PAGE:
In order to assemble the proper project documentation file, coordination is essential. Not only will it secure the smooth process of getting a building permit, but also it will help in presenting the tasks to the contractor. If the interior designer, architectural designer, detail designer, and contractors manage to cover every single possible issue, it’s possible to achieve the premium (net-zero house) level of energy efficiency. That means you will receive a self-sufficient object, fully independent of a power grid.
Building a Passive House
The first meeting on-site happens prior to the beginning of the construction. All parties involved should be present to coordinate work and inspection schedules. After the excavation, the second meeting occurs, so that the builder can present a mock-up of the wall and roof assembly to the traders.
Upon completion of the framing, the architect should inspect the work, check for thermal bridges, and provide alternative solutions for any possible issue that occurred during this phase. Next comes the insulation with a vapor barrier installation, followed by the energy advisor performing a door blow test. Depending on the object size, this phase might be conducted in several stages. This is only the first part of the test—the second one is necessary after the installation of drywall, cabinets, dry mirrors, and all finishings. The former one will confirm that all holes and penetrations have been adequately handled to minimize the possibility of leakage or the creation of new thermal bridges.
After that, all remaining tests and inspections are the same as for conventional buildings.
Passive House Certification Process
The central certification authority is in Germany. However, Passive House Canada will execute the whole process, and all you have to do is to show up to take over your new, future-proof, and market-friendly structure. You will be handed a Certification Plaque to proudly showcase achievement and accomplishment. The plaque is like a gold medal in energy efficiency and environmental conscience. It secures the place for your passive building in the official worldwide register and adds a stamp on its market value.
Passive House vs Net-Zero Building
There are three levels of passive house standards. The first level is Standard or Classic, followed by Plus and topped with a premium, also known as Net-Zero. A Premium Passive House is independent of a power grid and entirely self-sufficient in its energy consumption.
However, not all Net Zero buildings are Passive Houses. It’s possible for a less efficient building to achieve Net Zero level as well. The key feature of a passive house is minimized/neutralized energy loss, followed by minimized energy requirements. A net-zero house is any building with self-sustainable energy production higher than its overall energy loss.
Do I Have to Build an Entirely New Construction to Achieve a Passive/Net Zero Home?
Great news: you don’t! There is a program called EnterPHit, created specifically for retrofit projects and refurbishing. Through this program, it’s possible to achieve passive levels even with old objects. However, be ready for a bit more complicated process compared to the new construction. Even though all initial steps and phases are the same, the existing limits could represent obstacles that require additional solutions.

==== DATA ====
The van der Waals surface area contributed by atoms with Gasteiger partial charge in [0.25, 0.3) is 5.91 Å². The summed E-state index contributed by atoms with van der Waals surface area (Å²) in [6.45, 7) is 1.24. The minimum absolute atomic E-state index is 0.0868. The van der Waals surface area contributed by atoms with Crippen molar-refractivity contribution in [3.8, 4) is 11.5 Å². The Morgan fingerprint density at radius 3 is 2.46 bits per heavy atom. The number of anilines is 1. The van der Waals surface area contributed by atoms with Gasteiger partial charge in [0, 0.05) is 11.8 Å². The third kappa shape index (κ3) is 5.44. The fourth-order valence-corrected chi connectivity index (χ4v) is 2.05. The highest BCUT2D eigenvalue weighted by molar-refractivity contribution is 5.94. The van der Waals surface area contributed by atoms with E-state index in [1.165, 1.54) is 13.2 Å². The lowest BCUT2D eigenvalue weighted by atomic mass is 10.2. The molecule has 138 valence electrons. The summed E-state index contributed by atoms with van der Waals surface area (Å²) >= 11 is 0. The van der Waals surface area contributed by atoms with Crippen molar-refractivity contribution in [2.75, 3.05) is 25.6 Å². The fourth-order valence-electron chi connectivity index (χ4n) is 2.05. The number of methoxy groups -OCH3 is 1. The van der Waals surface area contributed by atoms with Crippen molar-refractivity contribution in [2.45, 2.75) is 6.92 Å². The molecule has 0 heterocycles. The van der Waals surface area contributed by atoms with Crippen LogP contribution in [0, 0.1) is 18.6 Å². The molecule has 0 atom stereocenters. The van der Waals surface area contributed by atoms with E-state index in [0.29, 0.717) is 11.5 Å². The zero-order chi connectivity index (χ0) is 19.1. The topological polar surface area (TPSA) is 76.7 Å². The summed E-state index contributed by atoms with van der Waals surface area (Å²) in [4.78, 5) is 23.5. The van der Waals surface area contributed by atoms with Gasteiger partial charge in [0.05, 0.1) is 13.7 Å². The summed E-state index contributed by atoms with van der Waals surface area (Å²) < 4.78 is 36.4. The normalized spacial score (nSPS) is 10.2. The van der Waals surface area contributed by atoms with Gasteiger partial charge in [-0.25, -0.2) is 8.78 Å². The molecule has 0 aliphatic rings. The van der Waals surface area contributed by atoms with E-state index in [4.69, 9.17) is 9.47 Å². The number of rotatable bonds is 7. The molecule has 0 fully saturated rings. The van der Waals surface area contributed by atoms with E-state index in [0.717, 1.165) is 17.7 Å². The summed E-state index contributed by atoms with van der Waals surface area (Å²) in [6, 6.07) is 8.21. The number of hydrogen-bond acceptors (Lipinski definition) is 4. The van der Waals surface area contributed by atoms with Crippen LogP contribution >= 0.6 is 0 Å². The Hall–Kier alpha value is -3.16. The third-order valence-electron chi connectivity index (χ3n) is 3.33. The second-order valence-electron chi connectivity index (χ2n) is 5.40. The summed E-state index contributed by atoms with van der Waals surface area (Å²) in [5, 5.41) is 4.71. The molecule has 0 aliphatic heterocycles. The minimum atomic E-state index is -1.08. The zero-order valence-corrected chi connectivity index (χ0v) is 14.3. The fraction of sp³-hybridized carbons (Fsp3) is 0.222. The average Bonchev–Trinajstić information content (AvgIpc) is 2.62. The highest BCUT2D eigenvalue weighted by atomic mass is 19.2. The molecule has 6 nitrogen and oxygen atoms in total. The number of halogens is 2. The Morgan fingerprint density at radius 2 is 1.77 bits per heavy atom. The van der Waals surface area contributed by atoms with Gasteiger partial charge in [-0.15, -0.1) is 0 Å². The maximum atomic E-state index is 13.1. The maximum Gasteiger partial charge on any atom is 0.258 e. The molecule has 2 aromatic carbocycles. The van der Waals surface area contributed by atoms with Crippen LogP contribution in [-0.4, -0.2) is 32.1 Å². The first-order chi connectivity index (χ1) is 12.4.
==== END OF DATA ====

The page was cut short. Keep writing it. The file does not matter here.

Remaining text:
All slab and wall insulation will have to be upgraded in order to improve the object’s status. Windows and doors will probably have to be replaced, and any thermal bridges eliminated or at least minimized. You will have to be prepared for significant changes in the interior, too.
Passive House Price: Worth the Upfront Cost
The initial investment is, on average, up to 15-20% higher compared to the conventional building. Hiring specialized designers and workers, conducting tests and inspections, and acquiring certifications all come with additional costs. The HRV unit, functional doors, and windows are also more expensive than those commonly used.
However, there’s a different side to every coin. While all construction projects require some upfront investment, not all of them bring back some ROI. The passive house concept is a smart long-term investment which leads to lower energy consumption, less maintenance, and lower global expenses. It doesn’t improve just heating, but cooling and overall comfort, too. Last but not least, the market value of passive objects is projected to grow in the foreseeable future.
In short, the upfront cost will pay-off significantly and actually save you plenty of money in the long run.
The passive house provides year-round stable indoor air temperature and quality. It doesn’t allow any discomfort during changing seasons. Simple and durable, this concept delivers more than a substantial reduction in energy use and operating costs—it gives you a peace of mind knowing that you do your part to save the environment and build a better world.